"I want you all to take out last night's assignment," Dr. Pendergrass said.
A bolt of burning anxiety ripped through him. All around him, the other students were dutifully slipping composition pads from their bags and flipping them open. He numbly pulled his drawstring backpack to his lap to try to find his own book. The pack felt far too light to contain the texts for this class. As he tried to open the bag, he found his fingers were too clumsy to undo the slipknot.
"No, no, no," he muttered, watching the wave of students answering their questions work its way up and down the rows beside him.
The more anxious he got, the more he fumbled with the slipknot. Why couldn't he get his hands to work?
Mounting frustration mixed with the sting of the inevitable discovery that he'd not done his homework was a potent and debilitating cocktail. Gradually, though, he found that there was something else going on around him.
He took his attention off the bag and looked around. The walls seemed… wrong. Even more wrong than they had been a moment ago. They were wavering, hazy. Less real than they were before. And it was darker than it should have been. Not like the sun had been setting or the lights had been dimmed, but like darkness had somehow seeped through the walls like a fog. It felt cold. His skin tingled. His brain felt itchy, like little prickly claws were poking and tugging at it. If he could have crawled out of his own skin to get away from the terrible bone-deep unease, he would have.
A long shadow spread across the room, seeming to cast itself through the wall. He had a hard time making out the details as it projected across the students' desks, but it seemed to have a forked, split shape. Something distant in his mind recognized it as the tree he'd hiked to find. He turned to the source of the shadow and was treated to a fleeting glimpse of the tree itself, but like the rest of the room, it was wrong. What he knew to be a craggy gray trunk against a starry black sky was quite the opposite. The sky was almost painful to look upon, a photo-negative of the night he remembered.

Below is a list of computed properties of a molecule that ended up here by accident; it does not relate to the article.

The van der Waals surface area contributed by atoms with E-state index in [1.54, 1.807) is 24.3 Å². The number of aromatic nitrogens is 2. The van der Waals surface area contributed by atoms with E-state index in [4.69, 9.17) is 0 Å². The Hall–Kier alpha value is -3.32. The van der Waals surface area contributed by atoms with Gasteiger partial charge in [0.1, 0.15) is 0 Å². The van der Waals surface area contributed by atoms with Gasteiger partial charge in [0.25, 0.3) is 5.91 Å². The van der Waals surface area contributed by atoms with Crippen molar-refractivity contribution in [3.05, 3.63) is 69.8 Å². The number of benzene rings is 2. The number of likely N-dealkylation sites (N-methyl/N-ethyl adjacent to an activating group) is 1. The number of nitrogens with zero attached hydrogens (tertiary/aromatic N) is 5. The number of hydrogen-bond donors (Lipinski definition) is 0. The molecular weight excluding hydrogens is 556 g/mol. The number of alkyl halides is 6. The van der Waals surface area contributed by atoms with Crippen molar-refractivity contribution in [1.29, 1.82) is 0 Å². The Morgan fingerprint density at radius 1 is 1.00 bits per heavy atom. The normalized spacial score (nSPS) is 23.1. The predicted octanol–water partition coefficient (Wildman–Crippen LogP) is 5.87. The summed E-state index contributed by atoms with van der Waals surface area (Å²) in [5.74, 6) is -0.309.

He shook. Icy fingers felt like they were tightening around his heart. A horrid sensation spread through him, a scoring, tearing feeling that left him feeling hollowed out. Alan shivered and gripped his bag tight until the feeling faded. It didn't vanish. If it was the chill of a cold winter night, what he felt now was the warmth of a blanket thrown over him. It wasn't enough to erase what he'd felt, but it reminded him of what it felt like before…
"Alan?" came the teacher's voice.
The classroom snapped instantly back to normal, and though the residue of the sensation lingered, he turned to the teacher like a deer caught in headlights.
"Uh, yeah? Yes! Yes, Mr. Pendergrass. Doctor! Dr. Pendergrass," he said.
"Perhaps you'd like to answer the question?"
He fought his bag open and pulled out the notebook. "I… uh…" He cleared his throat. "Could you repeat the question?"
"It is question six from the homework assignment."
His chest felt like there was a lump of hot lead sitting on it. Tears were forming in his eyes. Page after page of his notebook was completely blank.
"I don't… uh… I didn't…"
"You are aware that this assignment is worth twenty percent of your grade," the professor rumbled.
"I must have… I don't remember you assigning it…"